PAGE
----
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Deep Time


Continental Australia is home to rocks dating from 3,000 million years ago…


Take me there

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really heady mix


Add my latest read, "Deep Time  Dreaming",

The Gugger Documents & my background in writing


give it a good stir, a bit of a kick, three slices of hit-n-miss,

time to gestate and then ~ sit back to see what happens...

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250 years ago

232 years ago

186 years ago

183 years ago

182 years ago

160 years ago

Captain Cook first sighted Australia

in April 1770 

The "First Fleet" arrived in January, 1788

First British settlement in Victoria

was at Portland in1834

Foster Fyans established a camp in 1837

by the Moorabool river 

In the 1860s the Guggers arrived in Fyansford from Switzerland

Geelong was first surveyed in 1838

Australia’s human history began

60,000 years ago when a group

of voyagers travelled across vast seas

to a land where no hominid

had roamed before.

Hey! It was only so many years ago

















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Ca 3,000,000,000 years ago


According to Geoscience Australia our continent is a land of geological contradictions with some of the oldest features in the world alongside rocks which are in the process of formation. The continent is home to rocks dating from more than 3000 million years ago…

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Ca 2,000,000,000 years ago

Ca 1,000,000,000 years ago

 Ca 100,000,000 years ago

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Ca 1,000,000 years ago

Ca 750,000 years ago

Ca 500,000 years ago

Anchor 4

Ca 250,000 years ago

Shadow on Concrete Wall

Ca 100,000 years ago

Ca 90,000 years ago


Ca 80,000 years ago

Ca 70,000 years ago

Anchor 5

Ca 60,000 years ago


Australia’s human history began over 60,000 years ago.

The continent was discovered by a group of voyagers who travelled across a vast passage of water to a land where no hominid had roamed before. Over millennia, they explored and colonised every region, transforming the terrain as they moved, making the country their own through language, song and story. They harnessed flame to create new ecosystems, dug the earth to encourage crops, and built water controls to extend the natural range of their resources. They thrived in the extreme aridity of the central deserts and hunted in the glacier-filled gorges spreading from the Tasmanian ice cap. They enjoyed times of regional abundance, endured great droughts and adapted to millennia-long floods that saw the sea level rise about 125 metres. They watched territories disappear, lakes dry, volcanoes erupt, dune-fields form and species come and go. Theirs is a remarkable story or transformation and resilience. Perhaps a billion people have lived in Australia, historian and archaeologist John Mulvaney estimated to Arrernte filmmaker Rachel Perkins in the early 2000s. I remember his eyes twinkling,’ Perkins recalls, as they observed me grappling with the project to which he had given his life: understanding the depth of Australia’s humanity.’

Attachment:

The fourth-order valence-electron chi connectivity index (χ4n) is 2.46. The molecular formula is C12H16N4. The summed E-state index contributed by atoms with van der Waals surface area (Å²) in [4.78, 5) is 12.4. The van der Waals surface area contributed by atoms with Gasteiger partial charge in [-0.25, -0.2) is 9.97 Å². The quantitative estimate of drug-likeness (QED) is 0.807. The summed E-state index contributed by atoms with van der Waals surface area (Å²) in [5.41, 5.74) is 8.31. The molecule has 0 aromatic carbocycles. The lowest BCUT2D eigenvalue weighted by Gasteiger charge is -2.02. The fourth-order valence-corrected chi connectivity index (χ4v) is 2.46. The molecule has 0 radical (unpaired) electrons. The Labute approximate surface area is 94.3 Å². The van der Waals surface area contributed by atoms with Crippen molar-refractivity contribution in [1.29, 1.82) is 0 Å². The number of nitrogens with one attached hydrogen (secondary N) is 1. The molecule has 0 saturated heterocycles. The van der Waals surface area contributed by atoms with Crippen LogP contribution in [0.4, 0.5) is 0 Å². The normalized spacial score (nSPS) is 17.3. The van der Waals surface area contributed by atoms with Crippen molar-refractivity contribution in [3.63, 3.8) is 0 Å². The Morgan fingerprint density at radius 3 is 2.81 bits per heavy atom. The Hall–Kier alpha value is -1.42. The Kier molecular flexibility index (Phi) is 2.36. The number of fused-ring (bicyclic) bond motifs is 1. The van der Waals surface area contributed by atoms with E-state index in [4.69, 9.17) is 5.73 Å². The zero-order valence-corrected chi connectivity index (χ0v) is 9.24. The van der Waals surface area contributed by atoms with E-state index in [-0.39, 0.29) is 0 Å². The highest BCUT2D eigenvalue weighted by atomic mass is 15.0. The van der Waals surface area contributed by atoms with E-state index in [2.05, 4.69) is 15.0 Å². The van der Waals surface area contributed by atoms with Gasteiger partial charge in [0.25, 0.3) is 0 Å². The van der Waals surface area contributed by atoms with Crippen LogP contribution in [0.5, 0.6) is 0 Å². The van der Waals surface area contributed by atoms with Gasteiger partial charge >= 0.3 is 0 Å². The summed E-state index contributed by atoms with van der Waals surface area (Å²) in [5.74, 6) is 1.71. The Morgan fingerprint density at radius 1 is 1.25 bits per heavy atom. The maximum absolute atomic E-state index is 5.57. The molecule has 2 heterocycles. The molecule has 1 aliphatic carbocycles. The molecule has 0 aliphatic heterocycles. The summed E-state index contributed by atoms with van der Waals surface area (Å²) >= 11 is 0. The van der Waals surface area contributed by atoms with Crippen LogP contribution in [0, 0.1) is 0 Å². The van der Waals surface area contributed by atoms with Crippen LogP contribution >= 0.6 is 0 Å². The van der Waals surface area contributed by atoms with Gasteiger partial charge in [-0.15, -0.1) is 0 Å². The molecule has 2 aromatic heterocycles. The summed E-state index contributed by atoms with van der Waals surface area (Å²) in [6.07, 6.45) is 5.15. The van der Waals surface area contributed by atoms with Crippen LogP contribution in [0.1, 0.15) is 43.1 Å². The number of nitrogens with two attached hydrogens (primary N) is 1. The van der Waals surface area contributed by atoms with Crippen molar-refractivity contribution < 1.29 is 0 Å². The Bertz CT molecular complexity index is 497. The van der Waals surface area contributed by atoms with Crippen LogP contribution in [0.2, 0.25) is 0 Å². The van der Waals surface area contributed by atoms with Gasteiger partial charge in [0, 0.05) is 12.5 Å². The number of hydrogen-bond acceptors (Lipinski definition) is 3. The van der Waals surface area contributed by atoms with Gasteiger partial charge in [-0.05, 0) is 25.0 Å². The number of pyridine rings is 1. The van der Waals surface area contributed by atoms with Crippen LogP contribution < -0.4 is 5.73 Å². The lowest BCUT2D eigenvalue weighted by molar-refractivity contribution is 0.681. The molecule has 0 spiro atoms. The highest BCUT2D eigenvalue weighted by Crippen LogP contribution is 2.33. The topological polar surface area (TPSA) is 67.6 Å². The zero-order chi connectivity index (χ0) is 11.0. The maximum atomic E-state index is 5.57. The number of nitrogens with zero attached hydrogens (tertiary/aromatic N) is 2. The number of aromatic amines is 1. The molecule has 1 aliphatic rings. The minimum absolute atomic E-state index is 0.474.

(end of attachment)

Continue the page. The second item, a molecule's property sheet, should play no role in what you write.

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Ca 50,000 - 60,000 years ago


Give or take a few years



Many Aboriginal Australians would say with conviction that they have always been here as their ancestors and traditional learnings tell them of this history, and their precise place within it.

It would seem from a review of the scientific evidence that for all practical purposes, this is indeed the case with the first peoples’ ancestors arriving around 50-60,000 years ago – effectively forever, given that modern human populations only moved out of Africa 50,000-55,000 years ago.


The Conversation

Anchor 6

Ca 25,000 years ago


Ca 1,000 years ago

Ca 500 years ago

Ca 400 years ago

Ca 300 years ago

Anchor 7

250 years ago

E. Phillips Fox, Landing of Captain Cook
The Founding of Australia 1788', by Alge



The first voyage of James Cook was a combined Royal Navy and Royal Society expedition to the south Pacific Ocean aboard HMS Endeavour, commencing in 1768. The ship's log recorded that Cook first sighted the Australian mainland near present-day Point Hicks at 6 a.m. on Thursday 19, April 1770. 


James Cook and crew made their first contact with the Gweagal Aborigines, on 29 April, landing in an inlet initially called "Sting-Ray Harbour" after the many such creatures found there. This was later changed to "Botanist Bay” and finally Botany Bay after the unique specimens retrieved by the botanists at the location.

Anchor 8

The First Fleet entering Port Jackson,January 26, 1788


The first settlement, at Sydney, consisted of about 850 convicts and their Marine guards and officers, led by Governor Arthur Phillip. They arrived at Botany Bay in the "First Fleet" of 9 transport ships accompanied by 2 small warships, in January, 1788.